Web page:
A really great question came in this week:
Help! The sow bugs seem to have taken over. If they’d leave some strawberries for ME, I might cut them some slack, but they eat them ALL!! I saw some Praying Mantis eggs at Whole Foods… will they really rid my garden of the ill “pill” sow bugs?”
Ah, yes, our friendly neighborhood sowbug. Actually – I found an interesting piece of info to settle the discrepancy once and for all about the differences between sowbugs and pillbugs. It comes from Louise Kulzer in a feature called the Bug of the Month back in 1995. She says, “If it rolls up when you poke it, it’s a pillbug (family Armadillididae). If it doesn’t, it’s a sowbug.” So it looks like you’ve got pillbugs.
Technically, pill bugs are more crustacean than insect. Their hard shell makes them an isopod – related to marine animals like the crab. They basically breathe through gills.
Now that we’ve cleared that up, let’s tackle the question. How to get rid of them.
Pillbugs mainly eat dead plant matter and fecal matter in soil (also according to Louise). But they have been known to eat living plant matter as well. I found other sources who insist that pillbugs only eat dead plant matter, and therefore insist that other pests – like slugs – are most likely going in and doing the dirty work on your strawberries first, then the pillbugs come in later to “clean up the mess”. After all, pillbugs are renowned for being good helpers in the compost heap, as they help break down decomposing organic matter much faster. I happen to think this aforementioned insistence is a load of malarkey, since I have witnessed these critters making a picnic out of my strawberries too, with no trace of snail or slug trail anywhere. But still, it’s worth investigating to see if you have some early morning slugs feasting on your fruit.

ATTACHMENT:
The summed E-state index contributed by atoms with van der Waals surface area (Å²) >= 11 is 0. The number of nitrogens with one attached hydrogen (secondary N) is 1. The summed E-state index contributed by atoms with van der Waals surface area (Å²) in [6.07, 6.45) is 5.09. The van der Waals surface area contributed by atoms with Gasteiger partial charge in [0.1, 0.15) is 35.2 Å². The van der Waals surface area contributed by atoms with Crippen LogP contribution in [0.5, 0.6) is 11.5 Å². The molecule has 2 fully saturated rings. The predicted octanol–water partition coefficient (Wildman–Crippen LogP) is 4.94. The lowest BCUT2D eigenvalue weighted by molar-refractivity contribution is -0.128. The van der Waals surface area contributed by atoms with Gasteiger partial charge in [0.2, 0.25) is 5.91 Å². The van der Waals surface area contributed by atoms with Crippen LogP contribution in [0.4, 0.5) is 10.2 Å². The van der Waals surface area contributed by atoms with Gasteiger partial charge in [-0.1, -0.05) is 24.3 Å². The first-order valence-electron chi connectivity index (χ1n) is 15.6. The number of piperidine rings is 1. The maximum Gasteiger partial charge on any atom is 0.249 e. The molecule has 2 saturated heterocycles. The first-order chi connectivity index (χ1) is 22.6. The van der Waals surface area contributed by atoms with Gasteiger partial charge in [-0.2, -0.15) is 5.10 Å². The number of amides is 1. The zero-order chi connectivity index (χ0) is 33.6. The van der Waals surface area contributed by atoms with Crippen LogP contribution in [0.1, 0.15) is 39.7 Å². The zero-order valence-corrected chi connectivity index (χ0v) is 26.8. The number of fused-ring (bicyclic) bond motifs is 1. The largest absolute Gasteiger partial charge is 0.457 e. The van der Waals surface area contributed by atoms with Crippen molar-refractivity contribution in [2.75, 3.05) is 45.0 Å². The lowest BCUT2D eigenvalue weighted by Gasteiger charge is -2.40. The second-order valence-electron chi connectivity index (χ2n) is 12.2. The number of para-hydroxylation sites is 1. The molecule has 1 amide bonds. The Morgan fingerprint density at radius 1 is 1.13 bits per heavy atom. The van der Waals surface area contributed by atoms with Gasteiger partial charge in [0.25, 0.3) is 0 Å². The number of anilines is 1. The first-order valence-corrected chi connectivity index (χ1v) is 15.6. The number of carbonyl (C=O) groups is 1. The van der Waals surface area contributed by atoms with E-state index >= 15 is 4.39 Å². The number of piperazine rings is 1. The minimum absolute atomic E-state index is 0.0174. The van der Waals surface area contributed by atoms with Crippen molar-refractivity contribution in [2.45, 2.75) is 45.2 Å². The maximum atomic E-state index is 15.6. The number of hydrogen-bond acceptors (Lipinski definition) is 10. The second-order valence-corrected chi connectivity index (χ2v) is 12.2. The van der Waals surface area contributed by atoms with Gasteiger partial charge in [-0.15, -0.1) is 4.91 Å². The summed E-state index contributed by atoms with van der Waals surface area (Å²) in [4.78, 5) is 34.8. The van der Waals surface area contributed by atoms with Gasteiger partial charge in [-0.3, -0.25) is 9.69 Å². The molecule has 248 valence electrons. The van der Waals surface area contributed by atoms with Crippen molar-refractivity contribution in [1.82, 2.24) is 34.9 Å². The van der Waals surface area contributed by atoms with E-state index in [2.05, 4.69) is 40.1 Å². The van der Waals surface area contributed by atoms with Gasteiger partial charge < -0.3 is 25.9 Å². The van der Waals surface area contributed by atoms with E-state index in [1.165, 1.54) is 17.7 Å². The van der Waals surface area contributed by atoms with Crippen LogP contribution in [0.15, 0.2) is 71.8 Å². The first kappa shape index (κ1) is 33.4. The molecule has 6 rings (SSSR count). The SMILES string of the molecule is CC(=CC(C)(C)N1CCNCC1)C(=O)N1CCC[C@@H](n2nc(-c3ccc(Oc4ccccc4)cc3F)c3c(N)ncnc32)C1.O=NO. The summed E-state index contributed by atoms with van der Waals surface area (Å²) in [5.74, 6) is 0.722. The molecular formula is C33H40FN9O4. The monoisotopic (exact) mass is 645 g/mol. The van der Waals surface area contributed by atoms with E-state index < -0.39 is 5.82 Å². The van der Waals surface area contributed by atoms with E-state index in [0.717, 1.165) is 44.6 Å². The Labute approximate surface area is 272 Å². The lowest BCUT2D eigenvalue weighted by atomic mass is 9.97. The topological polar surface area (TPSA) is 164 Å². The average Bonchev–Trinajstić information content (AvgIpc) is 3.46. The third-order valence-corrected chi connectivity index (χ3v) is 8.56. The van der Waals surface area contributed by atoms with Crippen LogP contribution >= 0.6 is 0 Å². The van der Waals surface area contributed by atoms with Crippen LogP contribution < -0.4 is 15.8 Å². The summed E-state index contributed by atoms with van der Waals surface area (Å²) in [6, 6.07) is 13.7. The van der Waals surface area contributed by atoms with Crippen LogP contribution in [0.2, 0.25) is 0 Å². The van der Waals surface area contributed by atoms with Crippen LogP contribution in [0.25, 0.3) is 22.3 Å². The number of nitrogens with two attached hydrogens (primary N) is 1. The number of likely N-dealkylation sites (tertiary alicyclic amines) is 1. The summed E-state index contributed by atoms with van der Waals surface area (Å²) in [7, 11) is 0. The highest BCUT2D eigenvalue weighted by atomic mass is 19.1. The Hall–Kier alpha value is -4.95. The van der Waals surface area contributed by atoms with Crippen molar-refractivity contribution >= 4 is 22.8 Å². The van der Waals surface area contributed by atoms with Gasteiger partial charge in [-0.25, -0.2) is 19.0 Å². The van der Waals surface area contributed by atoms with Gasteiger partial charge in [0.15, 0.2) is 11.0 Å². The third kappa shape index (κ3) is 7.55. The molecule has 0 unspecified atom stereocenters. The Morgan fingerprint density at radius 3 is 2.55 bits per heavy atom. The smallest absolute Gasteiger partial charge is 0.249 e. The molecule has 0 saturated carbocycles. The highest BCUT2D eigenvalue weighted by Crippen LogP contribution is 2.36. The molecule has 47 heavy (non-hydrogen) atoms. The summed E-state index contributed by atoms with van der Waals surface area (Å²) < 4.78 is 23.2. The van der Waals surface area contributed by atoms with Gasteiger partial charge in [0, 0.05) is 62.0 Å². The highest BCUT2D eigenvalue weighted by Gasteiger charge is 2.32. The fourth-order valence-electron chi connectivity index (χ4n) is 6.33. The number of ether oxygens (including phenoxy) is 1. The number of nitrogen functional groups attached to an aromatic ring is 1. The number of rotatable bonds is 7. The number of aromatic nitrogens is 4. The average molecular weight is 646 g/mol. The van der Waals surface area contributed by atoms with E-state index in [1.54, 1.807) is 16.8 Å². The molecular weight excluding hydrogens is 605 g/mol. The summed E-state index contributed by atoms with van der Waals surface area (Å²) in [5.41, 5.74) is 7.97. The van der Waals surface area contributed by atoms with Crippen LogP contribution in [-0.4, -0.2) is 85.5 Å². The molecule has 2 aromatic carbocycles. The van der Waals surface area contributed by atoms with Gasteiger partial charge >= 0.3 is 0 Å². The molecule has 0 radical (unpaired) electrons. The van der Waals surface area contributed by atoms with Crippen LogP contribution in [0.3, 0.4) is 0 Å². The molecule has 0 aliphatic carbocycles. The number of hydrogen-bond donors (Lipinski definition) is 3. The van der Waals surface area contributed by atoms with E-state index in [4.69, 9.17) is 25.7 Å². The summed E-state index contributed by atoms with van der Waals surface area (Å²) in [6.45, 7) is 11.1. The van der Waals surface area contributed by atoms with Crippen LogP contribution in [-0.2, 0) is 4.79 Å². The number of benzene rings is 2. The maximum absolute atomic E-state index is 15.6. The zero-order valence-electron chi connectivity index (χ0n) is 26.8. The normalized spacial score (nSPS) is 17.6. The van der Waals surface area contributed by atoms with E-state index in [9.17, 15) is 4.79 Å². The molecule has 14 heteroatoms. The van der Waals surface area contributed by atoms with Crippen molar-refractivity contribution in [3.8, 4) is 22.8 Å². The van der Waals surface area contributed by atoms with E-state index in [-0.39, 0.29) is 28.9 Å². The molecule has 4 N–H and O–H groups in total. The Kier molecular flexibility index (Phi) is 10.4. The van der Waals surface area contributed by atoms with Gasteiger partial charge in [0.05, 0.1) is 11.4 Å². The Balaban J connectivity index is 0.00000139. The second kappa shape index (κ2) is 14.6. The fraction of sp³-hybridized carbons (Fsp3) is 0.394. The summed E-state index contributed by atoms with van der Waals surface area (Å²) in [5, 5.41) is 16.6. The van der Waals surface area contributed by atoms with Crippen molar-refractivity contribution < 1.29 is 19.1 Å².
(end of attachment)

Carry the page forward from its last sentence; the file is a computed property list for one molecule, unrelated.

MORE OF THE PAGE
That said, I have two suggestions:
1) Stop mulching around your strawberries – if you’re doing that. What do pillbugs eat? Dead plant matter. What is mulch? Dead plant matter. Welcome home pillbugs, right? If you clear all the mulch from around your strawberries, you will eliminate a hiding place for these little guys.
2) Diatomaceous earth is your friend – diatomaceous earth is a desiccant. It is basically powdered, fossilized single-celled organisms from millions of years ago. It contains microscopic shards that pierce the shells of insects (and isopods, incidentally) and generally dehydrate them to death. It’s safe around food, you just need to make sure you use diatomaceous earth that is for gardening, not swimming pools. You also have to reapply after watering, when the soil is dry again.
Also, if you can locate where these critters are sleeping, you can “relocate” them to the compost bin, where they can do some good. Let us know if this helps, and keep us posted on your results.
Thanks for writing in. Keep those questions coming.